Plandemic II – Film Review

Plandemic

Plandemic II

Directed by Mikki Willis (2020)

Film Review

This is an exceptionally well-made follow-the-money documentary. It’s meticulously researched, and the filmmakers continually inform viewers of their source material. The film largely focuses on documented corruption in the World Health Organization (WHO) and various federal agencies.

One of the film’s principal narrators is a Wall Street analyst who specializes in patent research. In 2003, he discovered the US patent office had granted coronavirus patents to various federal employees performing federally funded coronavirus research. Dr Fauci (of The National Institute of Allergy and Infectious Disease) was one, along with several CDC researchers.

In 1980, Congress passed the Bayh-Dole Act, which allows federal employees to patent and privately profit from federally funded research.

However what’s most curious about these patents is that it’s illegal to patent nature. This means these coronaviruses had to be genetically modified in some way to qualify for patent protection. When questions were raised about these patents in 2013, the National Institutes of Health ended coronavirus research funding and the Obama administration offshored US coronavirus research to Wuhan China.

When WHO first declared a coronavirus pandemic in March 2020, numerous scientists (including Luc Montainger, who won a 2008 Nobel Prize for isolating the AIDS virus) came forward with additional evidence that COVID19 was genetically manipulated for biological warfare purposes. Google, Facebook, and Wikipedia all acted quickly to prevent this information from gaining traction on the Internet – Google by rigging their search algorithms, Facebook by either banning relevant posts or overshadowing them with fact checking messaging, and Wikileaks by allowing political donors to edit compromising entries.

Later research questioning the value of face masks and social distancing, which was initially at the top of most Google searches, also totally disappeared in their search engine.

Other valuable information presented in the film relates to Bill Gates’ role (through the Bill and Melinda Gates Foundation) as the single largest funder of both the WHO and the CDC. Both agencies receive half their funding from private sources, both charitable organizations (like the Gates, Clinton and Epstein Foundations) and the pharmaceutical companies that manufacture vaccines

The film also looks Event 201 in October 2019, a rehearsal for the COVID19 lockdown, and a prior pandemic rehearsal in 2018. Although both Gates and Fauci predicted the COVID19 pandemic more than a year in advance, neither used their immense wealth and prestige to ensure an adequate supply of masks, gloves, visors and ventilators, to ensure safe, timely and effective treatment for all who needed it.

My favorite part of the film features Bill Gates testifying in the antitrust suit the Justice Department filed against Microsoft in 1998. It was largely as a result of this case that Gates stepped down as Microsoft CEO in 2000, shifting his focus to the Bill and Melinda Gates Foundation. His foundation significantly benefits Gates’ personal investment in vaccines production. Gates, who calls his investment in vaccines “the best investment I ever made,” credits them with a 20 to 1 return.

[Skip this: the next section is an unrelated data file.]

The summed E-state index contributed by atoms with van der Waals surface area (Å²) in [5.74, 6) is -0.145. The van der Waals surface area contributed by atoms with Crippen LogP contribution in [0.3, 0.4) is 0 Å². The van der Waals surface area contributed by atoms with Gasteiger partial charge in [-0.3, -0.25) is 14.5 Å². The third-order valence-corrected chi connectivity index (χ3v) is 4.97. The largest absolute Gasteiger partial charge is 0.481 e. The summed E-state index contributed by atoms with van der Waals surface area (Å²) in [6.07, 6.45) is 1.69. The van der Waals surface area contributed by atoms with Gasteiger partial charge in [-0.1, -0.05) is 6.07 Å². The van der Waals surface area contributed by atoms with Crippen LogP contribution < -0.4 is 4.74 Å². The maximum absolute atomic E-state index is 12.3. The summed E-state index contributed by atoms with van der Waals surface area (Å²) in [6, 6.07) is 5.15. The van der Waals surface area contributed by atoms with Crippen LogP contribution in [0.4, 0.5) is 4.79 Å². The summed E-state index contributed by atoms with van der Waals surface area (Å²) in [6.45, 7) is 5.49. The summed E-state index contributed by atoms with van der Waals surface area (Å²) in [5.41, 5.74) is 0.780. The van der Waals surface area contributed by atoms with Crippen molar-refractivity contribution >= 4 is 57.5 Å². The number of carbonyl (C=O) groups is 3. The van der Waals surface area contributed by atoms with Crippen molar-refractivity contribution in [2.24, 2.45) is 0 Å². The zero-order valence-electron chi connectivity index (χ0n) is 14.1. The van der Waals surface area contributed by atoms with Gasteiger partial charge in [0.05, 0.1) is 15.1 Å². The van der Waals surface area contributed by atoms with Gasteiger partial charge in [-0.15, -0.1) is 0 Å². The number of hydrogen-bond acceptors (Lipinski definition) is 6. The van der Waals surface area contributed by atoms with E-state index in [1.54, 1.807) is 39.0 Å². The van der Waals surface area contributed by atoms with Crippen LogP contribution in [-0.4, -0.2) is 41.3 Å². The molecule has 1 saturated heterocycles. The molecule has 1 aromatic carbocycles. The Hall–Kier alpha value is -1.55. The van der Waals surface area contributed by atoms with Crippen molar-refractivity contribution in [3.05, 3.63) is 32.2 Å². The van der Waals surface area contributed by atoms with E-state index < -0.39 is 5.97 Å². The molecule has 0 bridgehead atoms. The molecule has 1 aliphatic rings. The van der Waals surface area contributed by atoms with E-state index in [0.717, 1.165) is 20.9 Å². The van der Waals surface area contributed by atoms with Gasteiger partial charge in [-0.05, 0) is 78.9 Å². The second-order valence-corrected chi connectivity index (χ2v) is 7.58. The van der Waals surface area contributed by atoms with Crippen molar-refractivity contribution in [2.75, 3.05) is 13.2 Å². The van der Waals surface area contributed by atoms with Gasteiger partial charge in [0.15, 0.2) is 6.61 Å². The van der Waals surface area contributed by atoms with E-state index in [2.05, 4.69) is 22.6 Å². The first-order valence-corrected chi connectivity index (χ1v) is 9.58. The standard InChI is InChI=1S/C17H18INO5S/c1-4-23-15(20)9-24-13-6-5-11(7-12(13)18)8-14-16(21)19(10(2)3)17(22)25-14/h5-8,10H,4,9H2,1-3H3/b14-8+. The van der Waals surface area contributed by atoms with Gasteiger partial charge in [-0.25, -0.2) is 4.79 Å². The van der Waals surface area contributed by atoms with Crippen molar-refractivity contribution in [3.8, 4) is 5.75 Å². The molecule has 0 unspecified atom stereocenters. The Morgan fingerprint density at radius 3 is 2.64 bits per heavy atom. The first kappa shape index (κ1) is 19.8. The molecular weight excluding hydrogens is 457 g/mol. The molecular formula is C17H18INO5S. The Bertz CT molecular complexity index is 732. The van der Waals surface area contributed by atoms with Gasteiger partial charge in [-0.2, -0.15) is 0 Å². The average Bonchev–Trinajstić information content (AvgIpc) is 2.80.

*Foundation founded by the late pedophile Jeffrey Epstein.

View the film free at

 

Plandemic – Indoctornation World Premiere

Steve Jobs and Bill Gates: Inside the Rivalry

Steve Jobs and Bill Gates: Inside the Rivalry

Al Jazeera (2017)

Film Review

This is an intriguing documentary about the notorious rivalry between Apple founder Steve Jobs and Microsoft founder Bill Gates. Despite their personal war over Microsoft’s alleged patent infringements, they collaborated on both the Apple and the MacIntosh computer.

The two men were similar in both dropping out of college and both having big issues with interpersonal relationships. Jobs, together with his friend Steve Wozniak, is credited with inventing the first true personal computer (PC), the Apple, in 1976. Gates and his friend Paul Allen were more focused on developing the software needed to make personal computers user friendly. The first Apple computers ran on Basic, the programming language Gates and Allen created for the Altair microcomputer.

Gates would later develop MS-DOS, an operating system written in Basic. It was designed to run on IBM personal computers and IBM “clones” designed by IBM’s competitors.

Gates, notorious for profiting off the inventions of other inventors (see The Inside Story on Bill Gates and Microsoft), also “appropriated” the graphical user interface Apple created for the MacIntosh in designing the Windows operating system which replaced MS-DOS.

Jobs introduced the Mac, the first PC to employ a graphical user interface (GUI), in 1984. This new feature made the Mac even user friendly (ie usable by people with a non-science background) than the Apple. Jobs always maintained Gates stole the GUI Windows is based on when they collaborated on the Mac.

The film also explores Jobs’ tyrannical management style, which in 1985 led the Apple board to fire him. His subsequent involvement with Pixar, the first company to produce full length animated feature films (eg Toy Story), would make him a billionaire overnight.

Eventually Apple, on the verge of bankruptcy, invited him back and he oversaw the production and release of the fabulously successful ipod, ipad and iphone.

In 2008, Gates began winding down his role at Microsoft to enable him to work full time at the Bill and Melinda Gates foundation. The filmmakers suggest the decision relates in part to growing pressure he was experiencing from anti-trust lawsuits.

Jobs died in 2011.

The video can’t be embedded for copyright reasons but can be seen for free at the Al Jazeera website: Steve Jobs Bill Gates Rivalry